By Ray Birch
ARVADA, Colo.—Sundie Seefried has always said that taking on pot banking is not for the faint of heart. Now, with Attorney General Jeff Sessions’ decision to rescind an Obama Administration policy of non-interference with marijuana-friendly state laws, there are some new palpitations.
But Seefried, who heads $352-million Partner Colorado CU here, which created a CUSO, Safe Harbor Private Banking, specifically for the cannabis industry, told CUToday.info that the decisions by the Justice Department won’t impact the credit union’s current plans to serve legal marijuana businesses in Colorado, as well as to work with credit unions across the country to establish pot banking programs.
Credit unions that serve the marijuana industry in states where cannabis is legal have been walking very fine lines between state laws that permit marijuana and federal law, which does not. With Sessions saying the Justice Department’s new position will be to allow federal prosecutors where marijuana is legal to decide how aggressively to enforce federal law, an already murky area has become murkier—and potentially more threatening—for those CUs and CUSOs serving the cannabis industry. The previous policy, established under the Obama Administration, generally barred federal law enforcement officials from interfering with marijuana sales in states where the drug is legal.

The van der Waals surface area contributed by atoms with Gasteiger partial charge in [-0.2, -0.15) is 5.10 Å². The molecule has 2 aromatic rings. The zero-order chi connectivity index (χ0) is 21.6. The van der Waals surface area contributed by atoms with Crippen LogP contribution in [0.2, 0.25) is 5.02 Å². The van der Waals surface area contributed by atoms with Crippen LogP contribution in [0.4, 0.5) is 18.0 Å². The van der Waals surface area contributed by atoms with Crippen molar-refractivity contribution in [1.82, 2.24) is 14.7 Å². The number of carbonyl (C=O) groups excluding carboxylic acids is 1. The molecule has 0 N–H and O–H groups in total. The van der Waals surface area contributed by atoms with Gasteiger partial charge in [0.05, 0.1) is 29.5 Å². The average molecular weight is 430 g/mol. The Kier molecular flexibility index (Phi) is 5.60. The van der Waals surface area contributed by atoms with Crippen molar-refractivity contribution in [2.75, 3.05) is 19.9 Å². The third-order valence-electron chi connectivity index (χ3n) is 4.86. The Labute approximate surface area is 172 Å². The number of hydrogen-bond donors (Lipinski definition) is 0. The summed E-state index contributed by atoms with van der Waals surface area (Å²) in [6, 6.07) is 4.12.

Confident and direct in her response, Seefried told CUToday.info that the Justice Department’s move will not change anything at Safe Harbor Private Banking now.
“Right now, it’s business as usual,” she said.
But the CEO acknowledged the decision is concerning.
“The changes in guidance should and do concern us,” she said. “However, the Cole Memo was not written for financial institutions, the FinCEN guidelines are our guidance. Until we hear from FinCEN that they oppose banking the funds, we will continue.”